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Tesla Motors Inc (TSLA): EVs for Everyone, Part 1: Better Batteries

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When one considers their design, electric cars should be much cheaper. The motor is simpler, there are only a few moving parts, and the battery… well, this is where the electric car has always been limited.

Tesla Motors Inc. (TSLA)

A look back

Many people don’t realize that the electric car didn’t only gain acceptance after gas prices spiked. During the early 1900s, electric cars were very competitive with gas cars in sales, and were particularly favored for their silence in operating, lack of pollution, and increased safety.

In contrast, gasoline cars were noisy, put out plumes of smoke, and required a dangerous manual pull to start. There was also little infrastructure for gas cars. The corner gas station was not the ubiquitous business it is today, and many people found it easier to plug in an electric car than search for a gas pump.

However, advancements in gas-powered cars eliminated the dangerous starting procedure, removing a major selling point of electrics. Additionally, Henry Ford’s Ford Motor Company (NYSE:F) began to build the car for the average Joe, and it was gas-powered.

A wave of Model Ts swarming American roads increased demand for things like, well, American roads. As roads were built, the car became a symbol of freedom. It represented the ability to get out of the city and travel into the country, something the range of early electric cars could not offer. With the automakers that would become the Big Three promoting gas-fueled transportation, the electric car receded from the mainstream, only to resurface during times of high fuel prices or new environmental legislation.

Who killed the electric car? (early 1900s edition)

A post-electric autopsy on this situation reveals that electric cars were largely let down by their batteries. Had electric cars of the early 1900s had the range of a Tesla Motors Inc (NASDAQ:TSLA) Model S, that 265 miles of travel would have easily sufficed for almost anyone’s country jaunt at the time.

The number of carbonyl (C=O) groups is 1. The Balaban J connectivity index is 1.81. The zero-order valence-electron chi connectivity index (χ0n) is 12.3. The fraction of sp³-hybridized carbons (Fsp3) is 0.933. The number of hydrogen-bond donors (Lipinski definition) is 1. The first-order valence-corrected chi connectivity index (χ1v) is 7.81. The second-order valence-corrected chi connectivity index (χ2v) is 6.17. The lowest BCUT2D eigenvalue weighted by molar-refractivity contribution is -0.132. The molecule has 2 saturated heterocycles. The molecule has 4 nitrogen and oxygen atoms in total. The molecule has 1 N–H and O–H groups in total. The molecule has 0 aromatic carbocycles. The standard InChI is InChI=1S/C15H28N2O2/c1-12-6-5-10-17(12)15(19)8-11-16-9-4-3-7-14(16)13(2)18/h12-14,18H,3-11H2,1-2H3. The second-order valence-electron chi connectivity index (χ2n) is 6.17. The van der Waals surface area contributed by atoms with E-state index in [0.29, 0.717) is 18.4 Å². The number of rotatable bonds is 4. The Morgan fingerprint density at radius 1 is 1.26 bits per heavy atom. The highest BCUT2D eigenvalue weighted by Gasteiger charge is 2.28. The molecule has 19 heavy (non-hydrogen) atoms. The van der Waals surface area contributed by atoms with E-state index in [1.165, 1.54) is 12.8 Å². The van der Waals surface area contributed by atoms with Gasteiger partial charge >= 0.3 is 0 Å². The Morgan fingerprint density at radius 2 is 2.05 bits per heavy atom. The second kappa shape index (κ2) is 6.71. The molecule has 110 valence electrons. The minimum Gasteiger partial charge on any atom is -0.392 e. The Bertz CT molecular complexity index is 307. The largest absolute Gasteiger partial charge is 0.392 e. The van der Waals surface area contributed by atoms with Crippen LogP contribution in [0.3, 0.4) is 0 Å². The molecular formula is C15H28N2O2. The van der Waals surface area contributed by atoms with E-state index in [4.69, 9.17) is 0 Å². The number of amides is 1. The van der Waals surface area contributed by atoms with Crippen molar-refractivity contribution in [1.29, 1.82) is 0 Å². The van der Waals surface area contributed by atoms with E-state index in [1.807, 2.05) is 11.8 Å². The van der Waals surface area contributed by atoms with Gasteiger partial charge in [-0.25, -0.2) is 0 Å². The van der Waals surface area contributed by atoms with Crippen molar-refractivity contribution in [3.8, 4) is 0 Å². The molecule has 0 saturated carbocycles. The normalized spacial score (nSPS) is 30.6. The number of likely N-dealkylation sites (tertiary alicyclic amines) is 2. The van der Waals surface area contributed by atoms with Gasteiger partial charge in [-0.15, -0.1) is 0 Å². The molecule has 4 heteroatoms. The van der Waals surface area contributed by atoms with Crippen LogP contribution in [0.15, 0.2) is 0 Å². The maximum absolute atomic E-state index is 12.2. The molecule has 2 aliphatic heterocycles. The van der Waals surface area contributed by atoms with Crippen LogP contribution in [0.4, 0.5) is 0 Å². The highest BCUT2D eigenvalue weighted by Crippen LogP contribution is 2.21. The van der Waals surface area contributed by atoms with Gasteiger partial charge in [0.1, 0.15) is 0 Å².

Ultimately, the Big Three would produce what they saw as most profitable. Even with the Model T running on gasoline, rival automakers would likely have seen potential in an electric car with a 265-mile range. Consequently, electric cars would have been produced, and the splitting of sales between electrics and gas cars could have continued.

Battery challenges continue

When most people think “electric car” today, they think something like the Chevrolet Volt, produced by General Motors Company (NYSE: GM) or the Nissan Leaf. While it is worth noting that the Volt is not a pure electric vehicle — it’s actually a plug-in electric hybrid with an approximately 40-mile all electric range — the size of the battery in the Volt serves to demonstrate the first obstacle in bringing an EV to market in the sub-$30,000 range.

In electric cars, a battery with a decent range is among the most expensive components. For example, a Tesla Motors Inc (NASDAQ:TSLA) Model S 85 kWh (starting at $72,400 after federal tax rebate) holds one of the most expensive batteries in any electric car. Tesla Motors Inc (NASDAQ:TSLA) offers the option to pre-order a new battery for replacement after eight years for $12,000. However, this price is likely below what the battery costs, and is done as a way for Tesla Motors Inc (NASDAQ:TSLA) to give buyers peace of mind and raise capital for ongoing operations. Analyst estimates for Tesla Motors Inc (NASDAQ:TSLA)’s 85 kWh battery run as high as $30,000, or more than a third of the car’s cost.

This is the main reason why cars like the Volt have a smaller 16 kWh battery that only provides about 40 miles of range. If you put Tesla’s 85 kWh battery into a $30,000 car, you might not even have money left over for wheels.

Looking at this from an investment standpoint, the goals of General Motors Company (NYSE: GM), Ford Motor Company (NYSE:F), and Tesla are very different in the automotive space. GM and Ford are both established players that trade for modest P/E ratios,  and which are beta-testing a new technology. With the billions in research dollars at their disposal, a loss on each Chevy Volt or Ford Focus Electric won’t really harm their bottom line.

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